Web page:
Posts Tagged ‘req’

How to start a process in background and keep it running after the console / terminal is closed on Linux and FreeBSD

Tuesday, November 29th, 2011

The classical way to keep a process running in background after log out of a shell is using screen
Anyways using screen is not the only way to detach a running process , GNU / Linux and BSDs (Free, Open, Net BSDs) had a command nohup which aim is to run a command immune to hangups, with output to a non-tty

Let’s say one wants to keep track (log) constantly ICMP traffic to a certain host with ping command on a UNIX server / desktop which doesn’t have the screen manager … terminal emulation program installed. Achieving this task is possible with nohup cmd by backgrounding the ping process, like so:

guoi@host:~$ nohup ping google.com >ping.log &[1] 45931hipo@host:~$ nohup: ignoring input and redirecting stderr to stdout

Afterwards even after closing up the opened ssh session or console (tty) / terminal (pts) on which the ping process is background nohup prevents the ping to be sent kill SIGNAL so the process continues running in the background.

Later on to check in real time the statistics of the continuous ICMP ping requests tail, less, or cat can be used for example watching the tail:

hipo@host:~$ tail -f ping.log
64 bytes from fx-in-f106.1e100.net (74.125.39.106): icmp_req=562 ttl=51 time=44.0 ms
64 bytes from fx-in-f106.1e100.net (74.125.39.106): icmp_req=563 ttl=51 time=43.8 ms
64 bytes from fx-in-f106.1e100.net (74.125.39.106): icmp_req=564 ttl=51 time=43.3 ms
64 bytes from fx-in-f106.1e100.net (74.125.39.106): icmp_req=565 ttl=51 time=43.1 ms
64 bytes from fx-in-f106.1e100.net (74.125.39.106): icmp_req=566 ttl=51 time=43.4 ms
64 bytes from fx-in-f106.1e100.net (74.125.39.106): icmp_req=567 ttl=51 time=43.6 ms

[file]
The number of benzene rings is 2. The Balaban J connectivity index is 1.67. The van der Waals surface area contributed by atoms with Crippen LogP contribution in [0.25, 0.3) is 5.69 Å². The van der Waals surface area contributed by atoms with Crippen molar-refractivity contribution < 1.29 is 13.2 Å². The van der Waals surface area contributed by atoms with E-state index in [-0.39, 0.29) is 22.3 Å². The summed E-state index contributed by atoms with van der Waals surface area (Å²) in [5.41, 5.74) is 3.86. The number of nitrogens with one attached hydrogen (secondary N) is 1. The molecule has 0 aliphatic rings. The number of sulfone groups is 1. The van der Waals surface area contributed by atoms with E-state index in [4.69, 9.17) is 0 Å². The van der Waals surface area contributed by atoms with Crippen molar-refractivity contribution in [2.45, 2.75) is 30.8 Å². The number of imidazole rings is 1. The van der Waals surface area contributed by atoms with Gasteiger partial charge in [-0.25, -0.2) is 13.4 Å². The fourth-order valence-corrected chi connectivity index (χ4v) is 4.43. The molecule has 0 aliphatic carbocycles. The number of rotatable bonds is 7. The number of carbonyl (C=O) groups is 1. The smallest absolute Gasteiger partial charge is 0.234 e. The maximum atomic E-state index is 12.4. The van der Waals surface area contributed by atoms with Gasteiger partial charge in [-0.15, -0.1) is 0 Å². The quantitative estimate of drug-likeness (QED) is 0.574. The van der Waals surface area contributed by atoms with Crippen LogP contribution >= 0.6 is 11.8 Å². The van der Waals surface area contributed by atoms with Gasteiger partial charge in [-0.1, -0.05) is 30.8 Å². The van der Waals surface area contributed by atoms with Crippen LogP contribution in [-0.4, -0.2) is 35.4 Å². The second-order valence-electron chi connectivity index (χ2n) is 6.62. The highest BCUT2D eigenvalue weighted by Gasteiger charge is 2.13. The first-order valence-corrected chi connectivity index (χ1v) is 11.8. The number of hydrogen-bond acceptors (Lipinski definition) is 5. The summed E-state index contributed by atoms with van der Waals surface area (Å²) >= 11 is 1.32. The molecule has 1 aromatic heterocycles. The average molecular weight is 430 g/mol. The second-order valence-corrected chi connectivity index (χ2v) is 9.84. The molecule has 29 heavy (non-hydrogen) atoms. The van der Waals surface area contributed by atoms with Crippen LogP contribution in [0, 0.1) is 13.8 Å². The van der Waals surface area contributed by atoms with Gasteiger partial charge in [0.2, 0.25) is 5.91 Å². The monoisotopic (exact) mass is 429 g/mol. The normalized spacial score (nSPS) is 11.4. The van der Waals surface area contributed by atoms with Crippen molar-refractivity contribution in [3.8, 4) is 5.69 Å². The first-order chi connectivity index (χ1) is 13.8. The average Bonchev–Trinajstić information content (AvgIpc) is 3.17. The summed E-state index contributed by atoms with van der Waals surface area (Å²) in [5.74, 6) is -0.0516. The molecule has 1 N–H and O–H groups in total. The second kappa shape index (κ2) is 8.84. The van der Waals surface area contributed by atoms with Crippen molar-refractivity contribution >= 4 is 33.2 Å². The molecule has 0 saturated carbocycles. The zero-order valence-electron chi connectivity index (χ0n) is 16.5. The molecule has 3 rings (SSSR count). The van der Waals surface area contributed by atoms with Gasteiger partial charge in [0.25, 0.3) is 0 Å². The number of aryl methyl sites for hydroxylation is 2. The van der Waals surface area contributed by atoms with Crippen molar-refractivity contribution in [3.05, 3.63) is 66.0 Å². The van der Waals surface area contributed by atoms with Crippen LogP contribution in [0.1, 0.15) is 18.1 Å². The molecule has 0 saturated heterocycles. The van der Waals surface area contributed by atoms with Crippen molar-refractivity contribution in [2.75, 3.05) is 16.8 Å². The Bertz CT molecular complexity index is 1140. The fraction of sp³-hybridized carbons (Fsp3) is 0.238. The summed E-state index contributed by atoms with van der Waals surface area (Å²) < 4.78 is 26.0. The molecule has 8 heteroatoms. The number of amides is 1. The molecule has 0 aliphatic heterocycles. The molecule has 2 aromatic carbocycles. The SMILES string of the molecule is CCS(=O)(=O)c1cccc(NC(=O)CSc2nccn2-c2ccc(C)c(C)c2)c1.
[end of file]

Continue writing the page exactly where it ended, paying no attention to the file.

I’m using Linux / BSD for quite a lot of time and never before put in use the nohup cmd I guess there are more ppl who never heard of this handy UNIX basic command. Hope I’m not the only one who never heard about it and its useful knowledge to someone out. Cheers 😉

Configuring varnishd to log client IP addresses in Apache log

Wednesday, February 3rd, 2010

I realized today, that because my varnish serves incoming connections to my
apache port a really annoying problem appears.
I mean in my httpd-access.log everytime I get some visit from the Net, the
incoming IP address logged in the Apache log is originating from 127.0.0.0
e.g. (localhost). That’s a real pain in the ass, cause it prevents me from
adequately tracking visitors countries and their networks.
Therefore to fix that and configure varnish to always log my original visitors
IPs to the apache log I had to follow instructions described in.
How can I log the client IP address on the backend? in the Varnish Cache FAQ

Here I will include step by step explanation how I practically implemented
the solution as explained in the FAQ on my FreeBSD.

First I had edit:
/usr/local/etc/varnish/default.vcl
The following is currently my default.vlc file content:
backend default {.host = "127.0.0.1";.port = "8080";}sub vcl_recv {# Add a unique header containing the client addressremove req.http.X-Forwarded-For;set req.http.X-Forwarded-For = client.ip;# [...]}
Next I had to add:
varnishd_config="/usr/local/etc/varnish/default.vcl"
to my /etc/rc.conf
And then modify my:
/usr/local/etc/apache2/httpd.conf
and include:
LogFormat "%{X-Forwarded-For}i %l %u %t "%r" %>s %b "%{Referer}i" "%{User-Agent}i"" varnishcombined
as well as:
CustomLog /var/log/httpd-access.log varnishcombined
to all my VirtualHosts.

Finally it’s required to restart both varnishd and apache
pcfreak# /usr/local/etc/rc.d/varnishd restartpcfreak# /usr/local/etc/rc.d/apache2 restart

That’s all folks!